Pub. 2 2022 Issue 2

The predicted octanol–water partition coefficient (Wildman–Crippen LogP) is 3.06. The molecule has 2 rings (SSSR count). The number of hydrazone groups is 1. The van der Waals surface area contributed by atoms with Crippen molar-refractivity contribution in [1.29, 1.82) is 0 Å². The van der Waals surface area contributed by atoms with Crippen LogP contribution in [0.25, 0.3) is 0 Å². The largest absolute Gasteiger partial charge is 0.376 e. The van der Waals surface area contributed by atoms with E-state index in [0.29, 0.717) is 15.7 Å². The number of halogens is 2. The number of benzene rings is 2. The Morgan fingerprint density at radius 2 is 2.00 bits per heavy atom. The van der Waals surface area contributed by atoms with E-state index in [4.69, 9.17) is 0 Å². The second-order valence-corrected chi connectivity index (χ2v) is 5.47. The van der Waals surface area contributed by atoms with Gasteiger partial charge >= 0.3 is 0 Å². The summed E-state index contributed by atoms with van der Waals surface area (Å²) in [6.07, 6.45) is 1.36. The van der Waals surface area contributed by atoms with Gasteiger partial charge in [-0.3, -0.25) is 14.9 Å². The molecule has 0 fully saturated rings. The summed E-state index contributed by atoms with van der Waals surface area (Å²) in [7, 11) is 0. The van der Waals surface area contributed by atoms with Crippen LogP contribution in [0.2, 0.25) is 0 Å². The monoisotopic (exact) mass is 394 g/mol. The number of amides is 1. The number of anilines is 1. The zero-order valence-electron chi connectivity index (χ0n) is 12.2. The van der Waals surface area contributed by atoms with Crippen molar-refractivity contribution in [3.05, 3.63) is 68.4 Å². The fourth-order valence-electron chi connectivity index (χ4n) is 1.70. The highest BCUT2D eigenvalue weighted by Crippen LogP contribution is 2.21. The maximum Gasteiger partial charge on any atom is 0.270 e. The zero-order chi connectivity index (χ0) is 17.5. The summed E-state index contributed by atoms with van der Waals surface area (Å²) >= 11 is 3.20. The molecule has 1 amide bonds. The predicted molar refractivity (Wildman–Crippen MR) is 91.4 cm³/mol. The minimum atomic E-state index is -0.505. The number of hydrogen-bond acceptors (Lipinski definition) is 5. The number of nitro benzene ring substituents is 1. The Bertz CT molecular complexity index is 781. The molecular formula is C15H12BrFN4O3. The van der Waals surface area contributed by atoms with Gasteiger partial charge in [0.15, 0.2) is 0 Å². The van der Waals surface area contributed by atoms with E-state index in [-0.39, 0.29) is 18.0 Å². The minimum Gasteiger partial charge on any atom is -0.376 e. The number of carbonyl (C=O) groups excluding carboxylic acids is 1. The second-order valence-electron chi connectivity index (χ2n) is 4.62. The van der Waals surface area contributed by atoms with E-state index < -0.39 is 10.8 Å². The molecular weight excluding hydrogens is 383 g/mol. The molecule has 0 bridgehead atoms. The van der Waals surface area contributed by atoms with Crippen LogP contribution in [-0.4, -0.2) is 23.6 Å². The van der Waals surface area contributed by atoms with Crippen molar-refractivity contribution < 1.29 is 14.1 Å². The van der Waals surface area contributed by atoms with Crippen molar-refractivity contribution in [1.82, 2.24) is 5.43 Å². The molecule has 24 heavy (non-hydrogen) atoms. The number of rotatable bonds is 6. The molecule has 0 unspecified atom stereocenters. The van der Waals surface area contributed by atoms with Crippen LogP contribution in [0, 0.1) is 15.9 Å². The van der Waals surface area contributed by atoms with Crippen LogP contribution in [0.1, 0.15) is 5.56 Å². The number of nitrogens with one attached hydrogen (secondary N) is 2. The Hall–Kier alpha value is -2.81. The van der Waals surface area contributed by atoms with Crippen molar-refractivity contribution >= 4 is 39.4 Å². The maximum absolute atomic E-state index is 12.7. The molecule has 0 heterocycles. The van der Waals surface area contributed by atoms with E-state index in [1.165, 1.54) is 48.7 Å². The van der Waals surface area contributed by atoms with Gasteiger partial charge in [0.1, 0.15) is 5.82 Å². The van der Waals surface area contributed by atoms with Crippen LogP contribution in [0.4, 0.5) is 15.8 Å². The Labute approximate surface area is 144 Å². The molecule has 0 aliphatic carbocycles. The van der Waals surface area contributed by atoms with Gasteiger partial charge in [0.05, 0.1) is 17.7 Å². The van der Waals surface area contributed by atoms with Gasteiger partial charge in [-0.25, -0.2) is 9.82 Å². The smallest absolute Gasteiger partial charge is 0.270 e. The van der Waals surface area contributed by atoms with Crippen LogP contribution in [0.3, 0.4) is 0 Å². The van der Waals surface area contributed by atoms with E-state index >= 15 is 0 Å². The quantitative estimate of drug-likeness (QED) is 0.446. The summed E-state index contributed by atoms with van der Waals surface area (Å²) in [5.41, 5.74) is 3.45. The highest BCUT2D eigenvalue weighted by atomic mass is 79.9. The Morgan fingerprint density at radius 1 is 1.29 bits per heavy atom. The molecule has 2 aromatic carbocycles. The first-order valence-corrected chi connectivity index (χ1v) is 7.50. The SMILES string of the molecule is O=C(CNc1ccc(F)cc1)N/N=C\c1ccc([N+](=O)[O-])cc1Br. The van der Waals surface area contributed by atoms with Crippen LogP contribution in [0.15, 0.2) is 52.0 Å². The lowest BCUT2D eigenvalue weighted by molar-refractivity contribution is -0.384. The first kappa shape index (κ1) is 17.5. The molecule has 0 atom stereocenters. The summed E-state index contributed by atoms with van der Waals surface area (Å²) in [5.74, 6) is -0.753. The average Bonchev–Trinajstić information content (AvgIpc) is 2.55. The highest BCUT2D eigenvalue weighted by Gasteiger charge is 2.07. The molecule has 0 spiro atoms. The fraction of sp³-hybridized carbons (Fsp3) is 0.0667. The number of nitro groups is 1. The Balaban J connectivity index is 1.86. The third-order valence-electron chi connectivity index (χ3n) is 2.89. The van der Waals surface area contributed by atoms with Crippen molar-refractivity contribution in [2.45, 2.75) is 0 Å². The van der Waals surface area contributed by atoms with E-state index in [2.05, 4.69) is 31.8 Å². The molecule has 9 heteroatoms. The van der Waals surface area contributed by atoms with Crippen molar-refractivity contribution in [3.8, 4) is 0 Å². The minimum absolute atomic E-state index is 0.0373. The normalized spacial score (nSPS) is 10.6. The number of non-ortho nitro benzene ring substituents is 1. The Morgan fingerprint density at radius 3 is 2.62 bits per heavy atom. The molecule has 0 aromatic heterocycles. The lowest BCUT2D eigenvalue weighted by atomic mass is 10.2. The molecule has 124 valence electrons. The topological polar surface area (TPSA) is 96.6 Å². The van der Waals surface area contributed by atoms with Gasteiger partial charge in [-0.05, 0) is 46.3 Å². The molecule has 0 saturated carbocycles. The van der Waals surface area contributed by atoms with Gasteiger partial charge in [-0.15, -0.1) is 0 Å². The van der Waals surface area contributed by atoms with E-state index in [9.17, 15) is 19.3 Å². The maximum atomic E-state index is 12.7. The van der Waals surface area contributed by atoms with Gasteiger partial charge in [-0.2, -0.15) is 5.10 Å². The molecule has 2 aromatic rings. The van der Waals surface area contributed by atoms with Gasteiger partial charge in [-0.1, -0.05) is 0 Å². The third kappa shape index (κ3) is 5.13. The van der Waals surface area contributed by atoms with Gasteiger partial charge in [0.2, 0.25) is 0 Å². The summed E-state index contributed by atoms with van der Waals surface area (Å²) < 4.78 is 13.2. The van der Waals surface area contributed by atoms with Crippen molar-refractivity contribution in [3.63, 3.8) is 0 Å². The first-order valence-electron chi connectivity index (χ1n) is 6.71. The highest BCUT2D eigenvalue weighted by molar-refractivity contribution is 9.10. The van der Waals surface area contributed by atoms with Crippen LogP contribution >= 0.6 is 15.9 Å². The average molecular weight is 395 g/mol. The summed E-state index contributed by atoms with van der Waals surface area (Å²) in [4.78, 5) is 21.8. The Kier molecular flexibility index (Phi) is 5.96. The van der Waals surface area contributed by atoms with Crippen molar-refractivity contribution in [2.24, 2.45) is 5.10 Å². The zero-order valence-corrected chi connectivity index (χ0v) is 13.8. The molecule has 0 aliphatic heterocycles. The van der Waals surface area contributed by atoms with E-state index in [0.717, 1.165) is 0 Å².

ᴏ The provision of the Dealer Law describing what constitutes “good cause” for the termination of a dealer in 61-4-207 was amended to require that the analysis of the subject dealer’s sales consider those metrics that are essential, reasonable and not discriminatory. Metrics must consider the franchisee’s local market variations beyond adjusting for the local popularity of general vehicle types. ᴏ Specific language was added to the Luxury Tax law provisions to exclude the motor vehicles or the sale, lease, rental, loan or providing of any item, product or service by a “Franchisee” as defined in 61-4-201(7). • 2019. The 2019 Session was a big success for MTADA and Montana dealers. Several “real-life” issues Montana dealers experienced over the prior few years were dealt with. Each change arose from circumstances where an OEM – or a third-party vendor aligned with an OEM – exerted economic power and employed heavy-handed tactics to take unfair advantage of several Montana dealers. These modifications address the following: ᴏ It was recognized that dealers collect information from their customers and store said information in electronic data management systems and that the manner in which third parties can access and use the information should remain with the dealer. ᴏ The OEMs obligation to a dealer whose franchise agreement is canceled was clarified by requiring that OEMs must repurchase signs and special tools. A payment timeline was added with financial penalties for nonpayment. Continued from page 17 ᴏ One modification added the retirement of the dealer to the circumstances where a manufacturer is required to honor the designation of a family member as successor dealer for the franchise. ᴏ The method used to set the warranty reimbursement rate was revised. The new provisions completely replace the prior language of the Code regarding warranty reimbursement. ᴏ The add-point provisions were further revised, limiting the frequency of add-point attempts, requiring that additional information on the new dealer be included in the notice and allowing a dealer who successfully objects to recover their costs and attorney fees. • 2021. MTADAs Legislative program for the 2021 Session included updates to the 2019 warranty laws. These laws allow the use of the dealers’ retail labor time guide, the issuance of loaner plates, and mediation and administrative hearings before the MVD for dealer/OEM disputes. These laws also authorize MTADA to act as the Plaintiff in general interest litigation against an OEM. ᴏ The resolution process for OEM/dealer disputes was changed. A mandatory mediation process was created as the first step to resolving any dispute between an OEM and a dealer. If unsuccessful, the next step is filing a petition with DMV following the same procedures used for dealer termination proceedings. The hearing officer’s decision is still subject to appeal to the state District Court and the Montana Supreme Court. 18